California's 75-year-old junior senator, S. I. Hayakawa, shocked a state Republican convention today by announcing he had changed his mind and would not seek reelection.
Hayakawa, who had gained a reputation for falling asleep in meetings and stood low in the polls, indicated that he had decided he could not carry on a vigorous campaign against seven primary opponents and still see to his Senate duties this year.
The announcement took even Hayakawa's supporters at the convention in Monterey by surprise, for the flamboyant former San Francisco State University president had stubbornly resisted veiled offers of ambassadorship or academic posts if he would leave the race in favor of younger, more vigorous candidates.
"I make this choice without urging or pressure from anyone except my own internal imperative to turn in a record of solid legislative achievement as my small contribution to the history of this state," Hayakawa told the more than 1,000 gathered at the convention.
His press aide, Sandra Conlan, said afterwards the senator had discussed the "hard facts of life" with Senate leaders and had spoken to President Reagan Thursday.
She said Hayakawa felt he could win the race, but in the last statewide poll he was in fourth place with 15 percent against primary opponents Rep. Barry M. Goldwater Jr., 22 percent, San Diego Mayor Pete Wilson, 19 percent, and Rep. Paul N. (Pete) McCloskey, 18 percent.
Rumors began to sweep the convention soon after it was learned that Hayakawa would address the state Republicans this morning, rather than at his scheduled time this afternoon, when all the GOP primary candidates would appear. Also in the race for the Republican nomination are the president's daughter, Maureen Reagan, Rep. Robert K. Dornan, state Sen. John Schmitz and businessman and former law school dean Ted Bruinsma.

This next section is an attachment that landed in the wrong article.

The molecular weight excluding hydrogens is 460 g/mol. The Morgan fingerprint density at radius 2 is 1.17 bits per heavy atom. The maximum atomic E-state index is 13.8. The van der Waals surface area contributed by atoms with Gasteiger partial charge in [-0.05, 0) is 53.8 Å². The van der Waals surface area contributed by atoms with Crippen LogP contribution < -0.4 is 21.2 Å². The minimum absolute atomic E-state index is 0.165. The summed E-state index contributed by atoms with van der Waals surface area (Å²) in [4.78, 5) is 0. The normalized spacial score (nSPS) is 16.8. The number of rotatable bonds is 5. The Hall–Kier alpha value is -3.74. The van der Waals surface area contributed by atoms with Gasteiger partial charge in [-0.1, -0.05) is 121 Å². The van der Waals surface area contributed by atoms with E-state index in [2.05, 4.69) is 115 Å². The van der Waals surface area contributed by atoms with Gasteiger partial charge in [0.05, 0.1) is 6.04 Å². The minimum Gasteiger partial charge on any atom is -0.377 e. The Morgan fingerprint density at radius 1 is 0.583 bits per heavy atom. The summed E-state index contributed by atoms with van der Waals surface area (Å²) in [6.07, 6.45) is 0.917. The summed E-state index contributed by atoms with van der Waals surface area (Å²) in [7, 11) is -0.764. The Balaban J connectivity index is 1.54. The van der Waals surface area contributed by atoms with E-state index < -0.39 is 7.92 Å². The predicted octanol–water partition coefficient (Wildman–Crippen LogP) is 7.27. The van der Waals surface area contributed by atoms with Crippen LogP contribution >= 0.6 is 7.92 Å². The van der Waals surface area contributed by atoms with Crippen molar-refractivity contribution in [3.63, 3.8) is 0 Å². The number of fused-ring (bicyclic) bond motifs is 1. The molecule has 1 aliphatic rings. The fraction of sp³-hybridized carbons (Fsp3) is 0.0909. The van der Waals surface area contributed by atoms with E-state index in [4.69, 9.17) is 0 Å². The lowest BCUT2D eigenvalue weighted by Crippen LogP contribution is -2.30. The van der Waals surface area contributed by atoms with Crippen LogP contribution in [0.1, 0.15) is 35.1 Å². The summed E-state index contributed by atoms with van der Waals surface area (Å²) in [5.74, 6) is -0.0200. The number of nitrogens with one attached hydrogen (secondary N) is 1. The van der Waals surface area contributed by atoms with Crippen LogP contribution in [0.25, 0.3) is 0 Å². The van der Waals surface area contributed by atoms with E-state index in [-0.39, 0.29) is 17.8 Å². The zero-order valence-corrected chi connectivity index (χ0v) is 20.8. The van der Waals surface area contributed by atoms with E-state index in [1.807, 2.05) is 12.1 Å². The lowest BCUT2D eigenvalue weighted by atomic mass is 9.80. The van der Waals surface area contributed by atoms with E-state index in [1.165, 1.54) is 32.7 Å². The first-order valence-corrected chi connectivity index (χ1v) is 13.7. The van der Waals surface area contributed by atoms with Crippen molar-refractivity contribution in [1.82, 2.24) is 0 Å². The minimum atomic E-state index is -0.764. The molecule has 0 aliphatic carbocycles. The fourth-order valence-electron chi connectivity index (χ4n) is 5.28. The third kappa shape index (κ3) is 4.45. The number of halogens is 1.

The winner of the Republican primary is expected to face California Gov. Edmund G. Brown Jr. in the general election. Although recent polls have shown the top Republican contenders beating Brown, the most recent Los Angeles Times poll showed that Brown would beat Hayakawa 40 percent to 32 percent.
The large field in the primary reflected the general feeling that Hayakawa could not win. His campaign manager, Ron Smith, had quit earlier with a sharp critique of the ineffectiveness of the senator's staff. Hayakawa had spent about $250,000 in his campaign so far and had been addressing large student groups up and down the state.
In his speech today, Hayakawa defended his Senate record at length, pointing to his efforts to improve the chances for teen-age employment throughout the country. He said he suffered from tackling the most difficult issues. In the past, he had provoked controversy by off-the-cuff remarks debunking complaints of Japanese-Americans about treatment in World War II relocation camps and a comment that rising gas prices wouldn't affect the poor because they didn't have jobs and didn't need to drive.
During his 20-minute speech, Hayakawa said he planned to resume a newspaper column and go on a lecture tour after he finishes his term.
The short, bubbly senator, for most of his career known as an academic expert on semantics, became prominent in California after he strongly resisted student demonstrations at San Francisco State a decade ago.
In 1976 he ran against the then-incumbent Democratic senator John Tunney and won in an upset.